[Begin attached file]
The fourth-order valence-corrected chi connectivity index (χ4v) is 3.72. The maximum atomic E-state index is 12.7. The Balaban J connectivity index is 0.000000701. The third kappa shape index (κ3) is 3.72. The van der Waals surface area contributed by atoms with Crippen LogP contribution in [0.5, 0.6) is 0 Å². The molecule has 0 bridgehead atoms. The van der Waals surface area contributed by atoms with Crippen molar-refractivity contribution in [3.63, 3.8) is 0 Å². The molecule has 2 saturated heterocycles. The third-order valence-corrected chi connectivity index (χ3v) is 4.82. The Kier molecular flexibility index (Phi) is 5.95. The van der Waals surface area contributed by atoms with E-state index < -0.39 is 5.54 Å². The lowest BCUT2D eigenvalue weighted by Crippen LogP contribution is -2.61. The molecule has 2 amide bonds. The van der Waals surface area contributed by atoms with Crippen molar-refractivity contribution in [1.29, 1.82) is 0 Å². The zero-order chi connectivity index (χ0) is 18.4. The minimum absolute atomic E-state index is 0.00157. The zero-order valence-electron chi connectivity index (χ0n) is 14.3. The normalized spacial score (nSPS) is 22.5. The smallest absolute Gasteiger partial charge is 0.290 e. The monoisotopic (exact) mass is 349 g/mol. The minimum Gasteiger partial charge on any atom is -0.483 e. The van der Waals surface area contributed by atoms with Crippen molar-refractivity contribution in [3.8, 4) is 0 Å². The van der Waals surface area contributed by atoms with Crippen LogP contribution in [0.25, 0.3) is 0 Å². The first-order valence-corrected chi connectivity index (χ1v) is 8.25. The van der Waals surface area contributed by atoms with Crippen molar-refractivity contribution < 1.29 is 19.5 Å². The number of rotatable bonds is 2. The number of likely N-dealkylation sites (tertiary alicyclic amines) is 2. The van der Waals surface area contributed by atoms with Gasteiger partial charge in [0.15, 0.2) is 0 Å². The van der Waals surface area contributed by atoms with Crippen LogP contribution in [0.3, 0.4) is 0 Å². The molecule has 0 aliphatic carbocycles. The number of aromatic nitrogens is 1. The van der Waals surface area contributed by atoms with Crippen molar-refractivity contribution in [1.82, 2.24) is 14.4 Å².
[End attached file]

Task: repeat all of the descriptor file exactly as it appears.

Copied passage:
The fourth-order valence-corrected chi connectivity index (χ4v) is 3.72. The maximum atomic E-state index is 12.7. The Balaban J connectivity index is 0.000000701. The third kappa shape index (κ3) is 3.72. The van der Waals surface area contributed by atoms with Crippen LogP contribution in [0.5, 0.6) is 0 Å². The molecule has 0 bridgehead atoms. The van der Waals surface area contributed by atoms with Crippen molar-refractivity contribution in [3.63, 3.8) is 0 Å². The molecule has 2 saturated heterocycles. The third-order valence-corrected chi connectivity index (χ3v) is 4.82. The Kier molecular flexibility index (Phi) is 5.95. The van der Waals surface area contributed by atoms with E-state index < -0.39 is 5.54 Å². The lowest BCUT2D eigenvalue weighted by Crippen LogP contribution is -2.61. The molecule has 2 amide bonds. The van der Waals surface area contributed by atoms with Crippen molar-refractivity contribution in [1.29, 1.82) is 0 Å². The zero-order chi connectivity index (χ0) is 18.4. The minimum absolute atomic E-state index is 0.00157. The zero-order valence-electron chi connectivity index (χ0n) is 14.3. The normalized spacial score (nSPS) is 22.5. The smallest absolute Gasteiger partial charge is 0.290 e. The monoisotopic (exact) mass is 349 g/mol. The minimum Gasteiger partial charge on any atom is -0.483 e. The van der Waals surface area contributed by atoms with Crippen molar-refractivity contribution in [3.8, 4) is 0 Å². The van der Waals surface area contributed by atoms with Crippen LogP contribution in [0.25, 0.3) is 0 Å². The first-order valence-corrected chi connectivity index (χ1v) is 8.25. The van der Waals surface area contributed by atoms with Crippen molar-refractivity contribution < 1.29 is 19.5 Å². The number of rotatable bonds is 2. The number of likely N-dealkylation sites (tertiary alicyclic amines) is 2. The van der Waals surface area contributed by atoms with Gasteiger partial charge in [0.15, 0.2) is 0 Å². The van der Waals surface area contributed by atoms with Crippen LogP contribution in [0.3, 0.4) is 0 Å². The molecule has 0 aliphatic carbocycles. The number of aromatic nitrogens is 1. The van der Waals surface area contributed by atoms with Crippen molar-refractivity contribution in [1.82, 2.24) is 14.4 Å².